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PINE OIL PROTECTS LIVING TREES FROM ATTACK BY THREE BARK BEETLE SPECIES, DENDROCTONUS SPP. (COLEOPTERA: SCOLYTIDAE)

Published online by Cambridge University Press:  31 May 2012

W. W. Nijholt
Affiliation:
Pacific Forest Research Centre, Canadian Forestry Service, Victoria, British Columbia V8Z 1M5
L. H. McMullen
Affiliation:
Pacific Forest Research Centre, Canadian Forestry Service, Victoria, British Columbia V8Z 1M5
L. Safranyik
Affiliation:
Pacific Forest Research Centre, Canadian Forestry Service, Victoria, British Columbia V8Z 1M5

Abstract

Pine oil, a by-product of sulphate wood pulping, protected pheromone-baited, living Douglas-fir (Pseudotsuga menziesii (Mirb.) Franco), lodgepole pine (Pinus contorta Dougl.), and spruce (Picea glauca (Moench) Voss - P. engelmannii Parry hybrids) from attack by Douglas-fir beetle (Dendroctonus pseudotsugae Hopk.), mountain pine beetle (D. ponderosa Hopk.), and spruce beetle (D. rufipennis (Kirby)), respectively. Pine oil also protected surrounding trees and reduced attack incidence on Douglas-fir, lodgepole pine, and spruce within at least a 10 m radius. α-Terpineol, one of the constituents of the pine oil mixture, was less effective.

Résumé

L’huile de pin, un sous-produit dérivé de la pé de bois au sulfate, a protégé le Douglas taxifolié (Pseudotsuga menziesii {Mirb.} Franco), le pin lodgepole (Pinus contorta Dougl.) et des hybrides de l’épinette (Picea glauca {Moench} Voss et P. engelmannii Parry) traités avec des appâts vivants de phéromones contre les attaques du dendroctone du Douglas (Dendroctonus pseudotsuga Hopk.), du dendroctone du pin ponderosa (D. ponderosa Hopk.) et du dendroctone de l’épinette (D. rufipennis {Kirby}), respectivement. De plus, l’huile de pin a protégé les arbres environnants et a réduit l’incidence des attaques sur le Douglas taxifolié, le pin lodgepole et l’épinette à l’intérieur d’un rayon d’au moins 10 mètres. L’α-terpinéol, un des composants de la solution d’huile de pin, a été moins efficace.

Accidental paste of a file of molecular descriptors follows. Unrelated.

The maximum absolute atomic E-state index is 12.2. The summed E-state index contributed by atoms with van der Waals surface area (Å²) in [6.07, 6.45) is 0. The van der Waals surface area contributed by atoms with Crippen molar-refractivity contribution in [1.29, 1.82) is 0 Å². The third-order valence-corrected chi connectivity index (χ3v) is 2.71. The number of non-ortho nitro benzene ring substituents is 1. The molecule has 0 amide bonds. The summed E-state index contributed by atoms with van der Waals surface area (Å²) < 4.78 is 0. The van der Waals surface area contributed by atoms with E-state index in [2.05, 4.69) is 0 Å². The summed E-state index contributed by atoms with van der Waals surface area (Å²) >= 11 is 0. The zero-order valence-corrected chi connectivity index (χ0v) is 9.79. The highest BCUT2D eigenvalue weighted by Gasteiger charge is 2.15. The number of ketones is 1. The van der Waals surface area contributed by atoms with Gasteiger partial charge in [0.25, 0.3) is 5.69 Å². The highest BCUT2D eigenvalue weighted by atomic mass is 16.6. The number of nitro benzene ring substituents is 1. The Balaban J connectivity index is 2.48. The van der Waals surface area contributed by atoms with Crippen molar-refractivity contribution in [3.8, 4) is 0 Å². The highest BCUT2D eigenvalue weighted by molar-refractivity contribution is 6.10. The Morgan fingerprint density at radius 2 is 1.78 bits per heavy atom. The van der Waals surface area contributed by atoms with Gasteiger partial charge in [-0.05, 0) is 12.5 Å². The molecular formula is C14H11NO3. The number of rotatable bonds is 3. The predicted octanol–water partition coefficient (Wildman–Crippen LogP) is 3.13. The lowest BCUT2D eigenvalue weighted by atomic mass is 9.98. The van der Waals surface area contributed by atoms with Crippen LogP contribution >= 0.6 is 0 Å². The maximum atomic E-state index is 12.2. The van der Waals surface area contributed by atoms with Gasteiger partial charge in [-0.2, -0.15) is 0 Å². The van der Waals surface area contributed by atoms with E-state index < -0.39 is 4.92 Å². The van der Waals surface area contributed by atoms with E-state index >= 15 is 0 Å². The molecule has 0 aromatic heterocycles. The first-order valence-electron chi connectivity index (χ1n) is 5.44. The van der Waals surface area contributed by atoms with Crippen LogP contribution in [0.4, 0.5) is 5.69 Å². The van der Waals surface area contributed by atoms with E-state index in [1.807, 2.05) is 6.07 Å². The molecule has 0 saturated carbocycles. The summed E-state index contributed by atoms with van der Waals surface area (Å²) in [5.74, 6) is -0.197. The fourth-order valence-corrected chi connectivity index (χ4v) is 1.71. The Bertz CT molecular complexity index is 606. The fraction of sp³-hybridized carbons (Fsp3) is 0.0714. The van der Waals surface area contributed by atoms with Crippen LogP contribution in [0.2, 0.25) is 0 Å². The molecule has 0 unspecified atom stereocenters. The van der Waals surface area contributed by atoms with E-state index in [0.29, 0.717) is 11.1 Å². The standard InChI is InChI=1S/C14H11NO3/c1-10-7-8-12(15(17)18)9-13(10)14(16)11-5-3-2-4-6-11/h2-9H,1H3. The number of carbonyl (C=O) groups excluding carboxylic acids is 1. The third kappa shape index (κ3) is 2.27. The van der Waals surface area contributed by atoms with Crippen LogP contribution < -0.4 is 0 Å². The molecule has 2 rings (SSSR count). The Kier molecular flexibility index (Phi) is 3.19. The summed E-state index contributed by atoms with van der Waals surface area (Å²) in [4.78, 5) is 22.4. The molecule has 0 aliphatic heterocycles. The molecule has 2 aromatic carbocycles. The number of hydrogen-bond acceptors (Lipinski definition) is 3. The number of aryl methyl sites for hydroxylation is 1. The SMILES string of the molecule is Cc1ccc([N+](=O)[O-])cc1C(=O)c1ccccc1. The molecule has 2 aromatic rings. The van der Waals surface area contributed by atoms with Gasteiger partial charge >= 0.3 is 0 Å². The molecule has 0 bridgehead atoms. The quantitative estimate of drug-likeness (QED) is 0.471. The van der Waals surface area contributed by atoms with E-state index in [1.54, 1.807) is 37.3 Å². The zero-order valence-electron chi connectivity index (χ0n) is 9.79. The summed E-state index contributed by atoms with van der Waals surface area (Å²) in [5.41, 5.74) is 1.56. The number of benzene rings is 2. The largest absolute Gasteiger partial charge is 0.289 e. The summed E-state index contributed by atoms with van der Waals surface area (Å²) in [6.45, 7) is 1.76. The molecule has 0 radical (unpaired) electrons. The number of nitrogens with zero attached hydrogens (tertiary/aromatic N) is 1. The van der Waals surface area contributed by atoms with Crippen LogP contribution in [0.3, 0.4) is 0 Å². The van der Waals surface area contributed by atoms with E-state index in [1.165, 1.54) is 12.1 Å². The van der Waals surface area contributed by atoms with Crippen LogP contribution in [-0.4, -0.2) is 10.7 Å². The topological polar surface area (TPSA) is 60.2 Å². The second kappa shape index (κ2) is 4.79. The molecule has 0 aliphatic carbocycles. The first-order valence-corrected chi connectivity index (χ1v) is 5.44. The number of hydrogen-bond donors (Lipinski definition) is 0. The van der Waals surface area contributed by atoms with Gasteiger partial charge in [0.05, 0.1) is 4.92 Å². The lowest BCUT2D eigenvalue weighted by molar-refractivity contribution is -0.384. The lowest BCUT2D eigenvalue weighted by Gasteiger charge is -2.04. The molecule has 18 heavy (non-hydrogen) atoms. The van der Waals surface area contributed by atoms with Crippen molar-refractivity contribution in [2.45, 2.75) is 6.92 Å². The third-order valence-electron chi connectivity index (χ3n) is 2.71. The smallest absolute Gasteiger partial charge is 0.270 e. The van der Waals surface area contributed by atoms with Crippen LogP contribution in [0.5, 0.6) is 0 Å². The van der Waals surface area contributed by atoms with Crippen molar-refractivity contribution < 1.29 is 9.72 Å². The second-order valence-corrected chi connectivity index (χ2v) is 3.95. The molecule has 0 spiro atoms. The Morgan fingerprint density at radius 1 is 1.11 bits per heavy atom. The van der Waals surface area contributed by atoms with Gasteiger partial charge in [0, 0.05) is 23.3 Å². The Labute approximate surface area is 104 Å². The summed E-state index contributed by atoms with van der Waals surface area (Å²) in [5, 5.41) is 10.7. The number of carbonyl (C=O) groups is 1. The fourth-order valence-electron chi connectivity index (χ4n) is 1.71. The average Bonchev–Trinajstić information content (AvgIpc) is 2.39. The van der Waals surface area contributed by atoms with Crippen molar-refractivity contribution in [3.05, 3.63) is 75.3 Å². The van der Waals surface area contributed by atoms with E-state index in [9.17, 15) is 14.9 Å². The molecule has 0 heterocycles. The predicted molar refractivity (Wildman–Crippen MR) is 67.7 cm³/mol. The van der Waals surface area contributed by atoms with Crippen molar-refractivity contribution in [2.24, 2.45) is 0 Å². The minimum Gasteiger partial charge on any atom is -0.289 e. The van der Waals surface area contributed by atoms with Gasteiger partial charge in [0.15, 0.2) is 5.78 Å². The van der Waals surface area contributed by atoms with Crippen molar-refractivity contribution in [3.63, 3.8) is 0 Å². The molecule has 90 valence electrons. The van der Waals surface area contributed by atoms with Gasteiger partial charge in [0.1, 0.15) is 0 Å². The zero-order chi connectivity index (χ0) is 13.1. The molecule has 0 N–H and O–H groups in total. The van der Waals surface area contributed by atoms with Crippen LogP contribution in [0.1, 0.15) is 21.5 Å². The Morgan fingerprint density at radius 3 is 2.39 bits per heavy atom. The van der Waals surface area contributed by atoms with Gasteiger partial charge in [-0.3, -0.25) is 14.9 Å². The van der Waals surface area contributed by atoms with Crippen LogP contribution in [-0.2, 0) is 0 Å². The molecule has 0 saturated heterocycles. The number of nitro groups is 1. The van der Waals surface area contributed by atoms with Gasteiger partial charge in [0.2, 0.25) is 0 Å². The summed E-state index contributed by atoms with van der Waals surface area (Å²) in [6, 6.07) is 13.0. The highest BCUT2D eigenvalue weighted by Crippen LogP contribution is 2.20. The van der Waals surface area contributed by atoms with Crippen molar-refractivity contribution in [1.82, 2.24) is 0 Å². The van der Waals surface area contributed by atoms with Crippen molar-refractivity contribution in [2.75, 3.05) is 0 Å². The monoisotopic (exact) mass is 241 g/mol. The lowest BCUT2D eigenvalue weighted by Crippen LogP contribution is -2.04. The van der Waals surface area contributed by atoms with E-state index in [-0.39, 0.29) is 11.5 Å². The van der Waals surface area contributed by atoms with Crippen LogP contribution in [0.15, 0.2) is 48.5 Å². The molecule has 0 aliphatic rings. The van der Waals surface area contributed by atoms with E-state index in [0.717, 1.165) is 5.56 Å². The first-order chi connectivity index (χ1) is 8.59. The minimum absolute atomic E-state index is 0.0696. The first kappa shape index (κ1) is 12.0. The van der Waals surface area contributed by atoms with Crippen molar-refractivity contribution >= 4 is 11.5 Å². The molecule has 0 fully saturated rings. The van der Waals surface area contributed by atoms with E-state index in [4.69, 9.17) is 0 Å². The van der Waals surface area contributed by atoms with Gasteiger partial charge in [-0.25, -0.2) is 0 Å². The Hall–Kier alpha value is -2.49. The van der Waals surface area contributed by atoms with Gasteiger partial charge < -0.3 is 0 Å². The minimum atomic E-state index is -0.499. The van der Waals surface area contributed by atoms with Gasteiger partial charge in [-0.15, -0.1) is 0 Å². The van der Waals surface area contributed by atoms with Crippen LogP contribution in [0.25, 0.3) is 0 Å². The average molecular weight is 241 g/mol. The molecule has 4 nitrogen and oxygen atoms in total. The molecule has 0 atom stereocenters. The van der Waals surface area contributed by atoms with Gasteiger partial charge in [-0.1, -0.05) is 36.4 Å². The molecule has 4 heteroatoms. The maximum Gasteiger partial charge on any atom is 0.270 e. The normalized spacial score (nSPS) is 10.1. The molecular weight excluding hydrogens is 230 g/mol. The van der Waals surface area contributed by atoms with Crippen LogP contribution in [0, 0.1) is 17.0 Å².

Type
Articles
Copyright
Copyright © Entomological Society of Canada 1981

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References

Nijholt, W. W. 1980. Pine oil and oleic acid delay and reduce attacks on logs by ambrosia beetles (Coleoptera: Scolytidae). Can. Ent. 112: 199204.CrossRefGoogle Scholar
Nijholt, W. W. and McMullen, L. H.. 1980. Pine oil prevents mountain pine beetle attack on living lodgepole pine trees. Can. Dep. Env. Can. For. Serv. Bi-Mon. Res. Notes 36: 12.Google Scholar
Pitman, G. B. 1973. Further observations on Douglure in a Dendroctonus pseudotsugae management system. Environ. Ent. 2: 109112.CrossRefGoogle Scholar
Whitney, H. S., Safranyik, L., Muraro, S. J., and Dyer, E. D. A.. 1978. In defence of the concept of direct control of mountain pine beetle populations in lodgepole pine: some modern approaches. pp. 159164in Kibbee, D. L., Berryman, A. A., Amman, G. D., and Stark, R. W. (Eds.), Theory and practice of mountain pine beetle management in lodgepole pine forests; symposium proc. Forest, Wildlife and Range Experiment Station, University of Idaho, Moscow, U.S.A.Google Scholar
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PINE OIL PROTECTS LIVING TREES FROM ATTACK BY THREE BARK BEETLE SPECIES, DENDROCTONUS SPP. (COLEOPTERA: SCOLYTIDAE)
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PINE OIL PROTECTS LIVING TREES FROM ATTACK BY THREE BARK BEETLE SPECIES, DENDROCTONUS SPP. (COLEOPTERA: SCOLYTIDAE)
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PINE OIL PROTECTS LIVING TREES FROM ATTACK BY THREE BARK BEETLE SPECIES, DENDROCTONUS SPP. (COLEOPTERA: SCOLYTIDAE)
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